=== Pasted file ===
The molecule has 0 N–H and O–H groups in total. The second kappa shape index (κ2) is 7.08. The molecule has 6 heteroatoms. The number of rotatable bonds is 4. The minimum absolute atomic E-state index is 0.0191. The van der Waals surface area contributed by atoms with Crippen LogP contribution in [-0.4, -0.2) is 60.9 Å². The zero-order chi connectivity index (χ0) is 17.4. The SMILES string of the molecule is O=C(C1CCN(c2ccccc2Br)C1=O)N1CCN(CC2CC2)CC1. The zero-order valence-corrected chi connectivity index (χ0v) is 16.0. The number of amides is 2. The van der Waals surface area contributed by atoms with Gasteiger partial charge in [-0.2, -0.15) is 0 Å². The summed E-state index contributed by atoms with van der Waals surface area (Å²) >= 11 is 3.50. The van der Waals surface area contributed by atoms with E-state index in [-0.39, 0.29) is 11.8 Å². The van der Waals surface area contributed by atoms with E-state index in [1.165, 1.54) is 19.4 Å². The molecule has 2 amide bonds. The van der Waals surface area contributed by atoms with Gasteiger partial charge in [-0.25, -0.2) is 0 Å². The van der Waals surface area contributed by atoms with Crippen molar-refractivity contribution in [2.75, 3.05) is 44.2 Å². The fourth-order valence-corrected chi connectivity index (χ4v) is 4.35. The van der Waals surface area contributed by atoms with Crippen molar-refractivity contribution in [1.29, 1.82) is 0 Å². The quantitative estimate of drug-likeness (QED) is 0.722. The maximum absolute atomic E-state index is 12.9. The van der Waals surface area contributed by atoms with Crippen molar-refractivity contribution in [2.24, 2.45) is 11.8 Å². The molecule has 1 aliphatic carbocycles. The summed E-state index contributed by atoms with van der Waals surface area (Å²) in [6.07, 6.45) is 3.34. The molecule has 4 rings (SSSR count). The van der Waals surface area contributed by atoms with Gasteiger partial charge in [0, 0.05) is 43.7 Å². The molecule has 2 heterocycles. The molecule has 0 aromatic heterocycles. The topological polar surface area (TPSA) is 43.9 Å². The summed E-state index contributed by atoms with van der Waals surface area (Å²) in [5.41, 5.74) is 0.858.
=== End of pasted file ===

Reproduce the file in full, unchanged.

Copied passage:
The molecule has 0 N–H and O–H groups in total. The second kappa shape index (κ2) is 7.08. The molecule has 6 heteroatoms. The number of rotatable bonds is 4. The minimum absolute atomic E-state index is 0.0191. The van der Waals surface area contributed by atoms with Crippen LogP contribution in [-0.4, -0.2) is 60.9 Å². The zero-order chi connectivity index (χ0) is 17.4. The SMILES string of the molecule is O=C(C1CCN(c2ccccc2Br)C1=O)N1CCN(CC2CC2)CC1. The zero-order valence-corrected chi connectivity index (χ0v) is 16.0. The number of amides is 2. The van der Waals surface area contributed by atoms with Gasteiger partial charge in [-0.2, -0.15) is 0 Å². The summed E-state index contributed by atoms with van der Waals surface area (Å²) >= 11 is 3.50. The van der Waals surface area contributed by atoms with E-state index in [-0.39, 0.29) is 11.8 Å². The van der Waals surface area contributed by atoms with E-state index in [1.165, 1.54) is 19.4 Å². The molecule has 2 amide bonds. The van der Waals surface area contributed by atoms with Gasteiger partial charge in [-0.25, -0.2) is 0 Å². The van der Waals surface area contributed by atoms with Crippen molar-refractivity contribution in [2.75, 3.05) is 44.2 Å². The fourth-order valence-corrected chi connectivity index (χ4v) is 4.35. The van der Waals surface area contributed by atoms with Crippen molar-refractivity contribution in [1.29, 1.82) is 0 Å². The quantitative estimate of drug-likeness (QED) is 0.722. The maximum absolute atomic E-state index is 12.9. The van der Waals surface area contributed by atoms with Crippen molar-refractivity contribution in [2.24, 2.45) is 11.8 Å². The molecule has 1 aliphatic carbocycles. The summed E-state index contributed by atoms with van der Waals surface area (Å²) in [6.07, 6.45) is 3.34. The molecule has 4 rings (SSSR count). The van der Waals surface area contributed by atoms with Gasteiger partial charge in [0, 0.05) is 43.7 Å². The molecule has 2 heterocycles. The molecule has 0 aromatic heterocycles. The topological polar surface area (TPSA) is 43.9 Å². The summed E-state index contributed by atoms with van der Waals surface area (Å²) in [5.41, 5.74) is 0.858.